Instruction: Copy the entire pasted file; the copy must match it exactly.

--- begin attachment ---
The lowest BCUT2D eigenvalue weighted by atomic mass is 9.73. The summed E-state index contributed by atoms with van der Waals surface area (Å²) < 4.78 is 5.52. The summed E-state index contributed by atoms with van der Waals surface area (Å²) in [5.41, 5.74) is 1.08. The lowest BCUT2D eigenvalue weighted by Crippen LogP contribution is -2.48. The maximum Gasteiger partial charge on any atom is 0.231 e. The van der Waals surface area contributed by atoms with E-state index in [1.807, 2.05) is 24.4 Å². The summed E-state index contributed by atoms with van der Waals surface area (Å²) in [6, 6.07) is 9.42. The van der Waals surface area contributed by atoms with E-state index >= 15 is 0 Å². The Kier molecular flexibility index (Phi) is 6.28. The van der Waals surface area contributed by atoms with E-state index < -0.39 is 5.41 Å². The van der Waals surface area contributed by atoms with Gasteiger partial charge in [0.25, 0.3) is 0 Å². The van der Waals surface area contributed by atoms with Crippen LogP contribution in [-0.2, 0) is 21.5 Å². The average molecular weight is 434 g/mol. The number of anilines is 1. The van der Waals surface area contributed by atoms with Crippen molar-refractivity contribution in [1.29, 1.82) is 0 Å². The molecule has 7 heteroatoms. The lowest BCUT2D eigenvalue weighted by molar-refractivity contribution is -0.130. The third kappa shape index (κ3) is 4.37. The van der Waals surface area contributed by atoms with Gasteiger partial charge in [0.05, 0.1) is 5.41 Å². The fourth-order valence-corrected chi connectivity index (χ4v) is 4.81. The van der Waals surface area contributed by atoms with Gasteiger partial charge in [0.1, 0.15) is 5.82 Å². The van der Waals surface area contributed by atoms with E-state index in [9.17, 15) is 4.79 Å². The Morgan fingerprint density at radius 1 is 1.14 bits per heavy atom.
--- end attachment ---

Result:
The lowest BCUT2D eigenvalue weighted by atomic mass is 9.73. The summed E-state index contributed by atoms with van der Waals surface area (Å²) < 4.78 is 5.52. The summed E-state index contributed by atoms with van der Waals surface area (Å²) in [5.41, 5.74) is 1.08. The lowest BCUT2D eigenvalue weighted by Crippen LogP contribution is -2.48. The maximum Gasteiger partial charge on any atom is 0.231 e. The van der Waals surface area contributed by atoms with E-state index in [1.807, 2.05) is 24.4 Å². The summed E-state index contributed by atoms with van der Waals surface area (Å²) in [6, 6.07) is 9.42. The van der Waals surface area contributed by atoms with E-state index >= 15 is 0 Å². The Kier molecular flexibility index (Phi) is 6.28. The van der Waals surface area contributed by atoms with E-state index < -0.39 is 5.41 Å². The van der Waals surface area contributed by atoms with Gasteiger partial charge in [0.25, 0.3) is 0 Å². The van der Waals surface area contributed by atoms with Crippen LogP contribution in [-0.2, 0) is 21.5 Å². The average molecular weight is 434 g/mol. The number of anilines is 1. The van der Waals surface area contributed by atoms with Crippen molar-refractivity contribution in [1.29, 1.82) is 0 Å². The molecule has 7 heteroatoms. The lowest BCUT2D eigenvalue weighted by molar-refractivity contribution is -0.130. The third kappa shape index (κ3) is 4.37. The van der Waals surface area contributed by atoms with Gasteiger partial charge in [0.05, 0.1) is 5.41 Å². The fourth-order valence-corrected chi connectivity index (χ4v) is 4.81. The van der Waals surface area contributed by atoms with Gasteiger partial charge in [0.1, 0.15) is 5.82 Å². The van der Waals surface area contributed by atoms with E-state index in [9.17, 15) is 4.79 Å². The Morgan fingerprint density at radius 1 is 1.14 bits per heavy atom.